REVIEW: Dovecot Studios: The Art of Modern Tapestry, Willis Museum and Sainsbury Gallery, Basingstoke - until March 13 (From Basingstoke Gazette)
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REVIEW: Dovecot Studios: The Art of Modern Tapestry, Willis Museum and Sainsbury Gallery, Basingstoke - until March 13
IF YOU hear the word ‘tapestry’ and think of fusty browns and rusty red based pieces, then the Willis Museum’s latest free entry exhibition will open your eyes to its beauty and possibility.
The colour and variety of tapestries on show in this touring display from Dovecot Studios is extremely impressive, many of the pieces gorgeous works of art in their own right.
Dovecot Studios is a century old tapestry studio which operates from a renovated Victorian swimming pool in Edinburgh. Its website explains that it was “founded in 1912 by the Marquess of Bute... [and] evolved from the renowned William Morris Craft Studio at Merton Abbey in Wimbledon.”
And it has remained at the forefront of the creative arts ever since by originating collaborations between commissioners and artists and weavers.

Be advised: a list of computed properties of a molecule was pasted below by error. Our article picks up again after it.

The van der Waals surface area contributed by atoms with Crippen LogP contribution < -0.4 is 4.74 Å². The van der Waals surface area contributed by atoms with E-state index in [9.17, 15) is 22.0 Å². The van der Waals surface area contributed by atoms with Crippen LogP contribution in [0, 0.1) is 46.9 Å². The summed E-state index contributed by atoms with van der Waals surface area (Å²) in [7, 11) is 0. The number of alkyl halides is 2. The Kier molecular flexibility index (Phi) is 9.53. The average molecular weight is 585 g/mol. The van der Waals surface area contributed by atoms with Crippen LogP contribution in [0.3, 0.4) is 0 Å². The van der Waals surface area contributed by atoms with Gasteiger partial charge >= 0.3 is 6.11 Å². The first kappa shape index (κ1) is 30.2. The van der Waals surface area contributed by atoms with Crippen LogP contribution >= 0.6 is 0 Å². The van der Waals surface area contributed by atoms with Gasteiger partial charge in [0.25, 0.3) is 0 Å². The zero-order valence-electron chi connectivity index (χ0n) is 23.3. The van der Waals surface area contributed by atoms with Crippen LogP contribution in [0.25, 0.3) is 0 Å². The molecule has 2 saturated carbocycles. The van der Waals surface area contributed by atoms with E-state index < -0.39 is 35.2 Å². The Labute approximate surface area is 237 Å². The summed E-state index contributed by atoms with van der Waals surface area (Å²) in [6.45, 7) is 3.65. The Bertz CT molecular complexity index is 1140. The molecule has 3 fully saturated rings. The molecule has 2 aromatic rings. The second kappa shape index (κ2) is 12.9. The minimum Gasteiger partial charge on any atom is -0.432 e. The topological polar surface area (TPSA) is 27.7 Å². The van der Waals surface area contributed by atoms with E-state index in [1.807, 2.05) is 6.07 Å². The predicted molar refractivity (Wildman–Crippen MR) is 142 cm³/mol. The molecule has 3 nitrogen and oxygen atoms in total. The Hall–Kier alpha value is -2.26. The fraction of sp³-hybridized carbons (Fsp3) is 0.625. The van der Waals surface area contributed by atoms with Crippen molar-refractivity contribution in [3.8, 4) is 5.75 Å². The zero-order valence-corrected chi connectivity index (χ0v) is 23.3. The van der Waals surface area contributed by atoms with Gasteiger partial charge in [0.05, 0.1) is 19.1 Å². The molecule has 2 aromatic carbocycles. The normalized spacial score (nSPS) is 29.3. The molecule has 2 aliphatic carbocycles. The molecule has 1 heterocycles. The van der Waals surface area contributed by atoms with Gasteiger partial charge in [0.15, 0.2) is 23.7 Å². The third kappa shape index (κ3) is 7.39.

On show at The Willis are several of the Scottish painter and printmaker Dame Elizabeth Blackadder’s pieces, including Cats and Orchids from 1993, and Toy 1 and Toy 2 . The exhibition reveals that she and the Studio have collaborated on multiple projects – more than 33 full-sized tapestries and miniatures together over 30 years - and informs that Cats and Orchids is typical of her still life subjects.
Among the other pieces to capture the attention is Rainbow, Star, Target, Heart by Peter Blake from 2012. Blake was a key figure in the British pop art movement in the mid 1970s and this edition of 12 is a pop art revival from 2011.
The generations are represented across the selections. Young artist Jamie Tetsill has designed a fantastic rug, entitled, appropriately enough, RUG-01, which you can’t fail to miss in the middle of the exhibition. It has been crafted and weaved by Douglas Grierson and Jonathan Cleaver using a semi-automatic process involving a hand-tufting gun.
Dovecot’s apprentices were exclusively boys until the 1960s, so it’s nice to see the work of its present young ladies on show. Emily Fogarty and Freya Sewell, currently under a three year apprenticeship, have produced Remix 2012, a wonderful collage inspired by the past output of the studio and images from its history.
It’s well worth a closer look, as is all of this collection, another winner at the Willis.